Ask A Student Diplomat: What Happens In Your Pre-Professional Years
Question: What is the "pre-professional" phase of pharmacy school and what happens during this time?
Gregory Caspero: The pre-professional years are very important in terms of development for the professional phase of the pharmacy program. In addition to being the start of the college careers of many, these two years also serve as an oppurtunity to branch out and discover yourself in a new setting. Here are some things to expect in the pre-professional years at Duquesne:
Your classes will be harder than they were in high school: Classes such as General Chemistry, General Biology, and Organic Chemistry will be a step up from high school, but if you are willing to put in the time and effort, you can certainly perform well.
Many classes will not be in the sciences: Other than the classes listed above and Physics, the majority of your credits will be obtained by taking non-science classes. These provide students with a more well-rounded education, as well as interact with students and professors from various schools of study.
You will take 72 credits: This means that unless you have AP credit, you will most likely be taking 18 credits every semester of the pre-professional phase. While this might seem like a daunting task, it will prepare you for the professional phase, where taking more than 18 credits is commonplace.
You will meet lots of new people: Most freshman classes have more than 1,300 students, which means that you will not know the vast majority of these people. In addition, you will have professors that you will get to meet and build academic relationships with to help enhance your education.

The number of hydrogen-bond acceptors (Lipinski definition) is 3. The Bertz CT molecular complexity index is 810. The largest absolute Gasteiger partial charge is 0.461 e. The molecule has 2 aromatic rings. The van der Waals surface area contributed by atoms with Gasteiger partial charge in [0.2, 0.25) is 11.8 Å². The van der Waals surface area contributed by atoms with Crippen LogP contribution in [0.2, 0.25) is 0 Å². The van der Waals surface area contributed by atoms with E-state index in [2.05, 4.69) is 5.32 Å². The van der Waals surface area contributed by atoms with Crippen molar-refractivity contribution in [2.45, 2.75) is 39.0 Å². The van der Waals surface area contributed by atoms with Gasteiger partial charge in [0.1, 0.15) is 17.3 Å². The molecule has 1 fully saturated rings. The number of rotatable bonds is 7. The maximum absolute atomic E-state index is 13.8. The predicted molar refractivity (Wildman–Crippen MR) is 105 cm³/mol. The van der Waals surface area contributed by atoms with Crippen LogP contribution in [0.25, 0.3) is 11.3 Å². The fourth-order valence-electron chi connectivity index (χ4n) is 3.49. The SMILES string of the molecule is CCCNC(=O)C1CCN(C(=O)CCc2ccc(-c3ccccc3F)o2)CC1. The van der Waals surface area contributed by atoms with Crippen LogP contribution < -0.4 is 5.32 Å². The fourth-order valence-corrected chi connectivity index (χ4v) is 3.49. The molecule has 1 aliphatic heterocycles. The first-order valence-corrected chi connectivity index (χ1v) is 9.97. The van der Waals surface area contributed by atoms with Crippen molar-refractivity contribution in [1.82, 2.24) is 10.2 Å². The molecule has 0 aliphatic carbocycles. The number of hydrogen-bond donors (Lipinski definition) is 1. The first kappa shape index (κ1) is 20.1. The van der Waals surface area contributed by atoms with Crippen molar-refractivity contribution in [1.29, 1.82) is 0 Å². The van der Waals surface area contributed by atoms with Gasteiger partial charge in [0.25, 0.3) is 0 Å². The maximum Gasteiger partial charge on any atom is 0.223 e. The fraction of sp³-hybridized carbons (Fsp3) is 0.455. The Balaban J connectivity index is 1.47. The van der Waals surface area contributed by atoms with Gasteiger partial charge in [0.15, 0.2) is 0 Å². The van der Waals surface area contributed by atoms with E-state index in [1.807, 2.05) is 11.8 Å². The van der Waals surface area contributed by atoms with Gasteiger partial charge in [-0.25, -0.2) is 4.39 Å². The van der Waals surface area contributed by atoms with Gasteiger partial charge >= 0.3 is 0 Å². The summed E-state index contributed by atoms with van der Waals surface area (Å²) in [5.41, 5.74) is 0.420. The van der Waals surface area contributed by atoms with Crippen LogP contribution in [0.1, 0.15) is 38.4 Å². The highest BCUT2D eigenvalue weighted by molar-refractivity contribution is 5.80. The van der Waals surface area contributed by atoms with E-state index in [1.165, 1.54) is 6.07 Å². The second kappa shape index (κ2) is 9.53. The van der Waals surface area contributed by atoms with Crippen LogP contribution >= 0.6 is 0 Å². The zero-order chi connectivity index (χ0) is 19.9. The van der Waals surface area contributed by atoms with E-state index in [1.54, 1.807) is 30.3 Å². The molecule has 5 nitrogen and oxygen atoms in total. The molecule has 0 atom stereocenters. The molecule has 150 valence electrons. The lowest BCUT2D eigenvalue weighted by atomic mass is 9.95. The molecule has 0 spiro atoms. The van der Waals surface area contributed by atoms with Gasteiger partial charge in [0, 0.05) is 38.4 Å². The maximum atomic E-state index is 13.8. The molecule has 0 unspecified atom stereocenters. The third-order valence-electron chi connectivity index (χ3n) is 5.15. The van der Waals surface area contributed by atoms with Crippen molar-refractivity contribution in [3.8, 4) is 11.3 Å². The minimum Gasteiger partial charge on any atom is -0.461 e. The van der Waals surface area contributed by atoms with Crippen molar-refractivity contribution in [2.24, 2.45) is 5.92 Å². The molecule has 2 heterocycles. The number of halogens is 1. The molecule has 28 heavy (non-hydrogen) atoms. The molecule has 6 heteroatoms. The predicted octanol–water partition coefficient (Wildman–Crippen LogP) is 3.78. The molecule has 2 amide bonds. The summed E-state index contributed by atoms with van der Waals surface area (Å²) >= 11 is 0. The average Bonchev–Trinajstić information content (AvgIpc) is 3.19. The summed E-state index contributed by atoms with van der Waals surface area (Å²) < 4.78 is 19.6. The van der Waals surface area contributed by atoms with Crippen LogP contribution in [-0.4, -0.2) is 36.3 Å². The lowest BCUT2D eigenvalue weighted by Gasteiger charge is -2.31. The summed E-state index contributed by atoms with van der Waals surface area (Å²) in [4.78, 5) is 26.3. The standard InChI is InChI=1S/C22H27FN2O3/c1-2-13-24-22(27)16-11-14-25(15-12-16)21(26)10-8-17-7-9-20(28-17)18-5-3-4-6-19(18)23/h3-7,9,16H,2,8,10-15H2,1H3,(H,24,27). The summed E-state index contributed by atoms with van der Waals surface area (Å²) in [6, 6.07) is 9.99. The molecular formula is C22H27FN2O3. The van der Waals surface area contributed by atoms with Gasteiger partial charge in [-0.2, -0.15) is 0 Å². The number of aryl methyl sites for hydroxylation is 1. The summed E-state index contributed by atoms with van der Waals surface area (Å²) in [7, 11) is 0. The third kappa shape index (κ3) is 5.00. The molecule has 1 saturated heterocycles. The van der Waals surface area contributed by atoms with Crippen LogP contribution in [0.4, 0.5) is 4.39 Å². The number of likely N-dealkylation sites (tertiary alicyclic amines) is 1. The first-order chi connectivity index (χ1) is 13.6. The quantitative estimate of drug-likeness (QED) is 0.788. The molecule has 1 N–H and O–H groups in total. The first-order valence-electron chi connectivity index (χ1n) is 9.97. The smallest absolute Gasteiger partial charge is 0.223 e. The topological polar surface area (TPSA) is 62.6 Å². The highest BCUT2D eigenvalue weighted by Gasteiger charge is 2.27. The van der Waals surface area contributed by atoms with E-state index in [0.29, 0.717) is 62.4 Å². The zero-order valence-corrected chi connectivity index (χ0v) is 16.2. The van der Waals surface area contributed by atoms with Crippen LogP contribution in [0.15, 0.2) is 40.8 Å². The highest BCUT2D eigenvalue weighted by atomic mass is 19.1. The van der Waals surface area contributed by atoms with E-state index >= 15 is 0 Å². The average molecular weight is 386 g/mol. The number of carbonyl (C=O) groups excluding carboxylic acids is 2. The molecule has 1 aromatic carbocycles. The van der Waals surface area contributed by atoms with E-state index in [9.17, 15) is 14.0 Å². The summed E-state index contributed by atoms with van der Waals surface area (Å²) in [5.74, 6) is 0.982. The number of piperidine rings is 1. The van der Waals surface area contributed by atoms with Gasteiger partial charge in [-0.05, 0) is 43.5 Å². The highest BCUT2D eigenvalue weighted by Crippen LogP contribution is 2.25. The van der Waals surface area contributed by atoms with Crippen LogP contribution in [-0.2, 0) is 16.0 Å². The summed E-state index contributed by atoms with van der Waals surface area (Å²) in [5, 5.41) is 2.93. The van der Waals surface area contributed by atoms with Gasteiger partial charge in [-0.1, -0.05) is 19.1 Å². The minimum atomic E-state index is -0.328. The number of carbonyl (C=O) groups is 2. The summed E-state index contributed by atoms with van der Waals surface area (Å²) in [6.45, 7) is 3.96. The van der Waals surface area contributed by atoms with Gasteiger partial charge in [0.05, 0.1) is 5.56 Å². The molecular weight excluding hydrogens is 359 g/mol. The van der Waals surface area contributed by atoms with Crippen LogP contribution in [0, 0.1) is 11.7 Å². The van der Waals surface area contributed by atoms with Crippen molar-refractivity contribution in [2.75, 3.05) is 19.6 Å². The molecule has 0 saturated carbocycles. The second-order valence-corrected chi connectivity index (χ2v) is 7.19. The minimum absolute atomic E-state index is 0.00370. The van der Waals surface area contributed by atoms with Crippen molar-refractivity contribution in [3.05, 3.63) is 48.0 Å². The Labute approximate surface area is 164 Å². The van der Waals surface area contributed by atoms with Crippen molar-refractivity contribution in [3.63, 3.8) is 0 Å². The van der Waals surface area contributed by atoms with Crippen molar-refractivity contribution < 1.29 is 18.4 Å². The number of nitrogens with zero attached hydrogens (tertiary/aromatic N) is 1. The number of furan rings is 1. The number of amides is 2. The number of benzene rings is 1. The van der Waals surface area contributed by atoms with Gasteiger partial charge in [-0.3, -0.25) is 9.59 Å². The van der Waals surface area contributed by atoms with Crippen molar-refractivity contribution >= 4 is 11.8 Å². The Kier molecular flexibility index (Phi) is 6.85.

You will have the opportunity to explore Pittsburgh: Pittsburgh is consistently towards the top of America's "most livable" cities, and it definitely lives up to the expectations. If you are not from the Pittsburgh area originally, Duquesne is located in downtown, and is close to many attractions, such as sports stadiums, museums, theatres, and local restaurants.
You will take the PCAT examination: PCAT stands for Pharmacy College Admissions Test, and is taken during the summer between a student's freshman and sophomore years. Duquesne has a specific score that they are looking for students to attain in order to gain entry into the professional phase of the program. There are prep books that students can use to study from, and the test covers the majority of concepts taught in the student's freshman year.
You will engage in a lot of community service: A requirement to gain entry into the professional phase of the program is for students to engage in community service. There are many service organizations on campus, as well as health care institutions for students to become involved.
Founded in 1878, Duquesne is consistently ranked among the nation's top Catholic universities for its award-winning faculty and tradition of academic excellence. Duquesne, a campus of nearly 9,500 graduate and undergraduate students, has been nationally recognized for its academic programs, community service and commitment to sustainability. Follow Duquesne University on Facebook, Twitter and Instagram.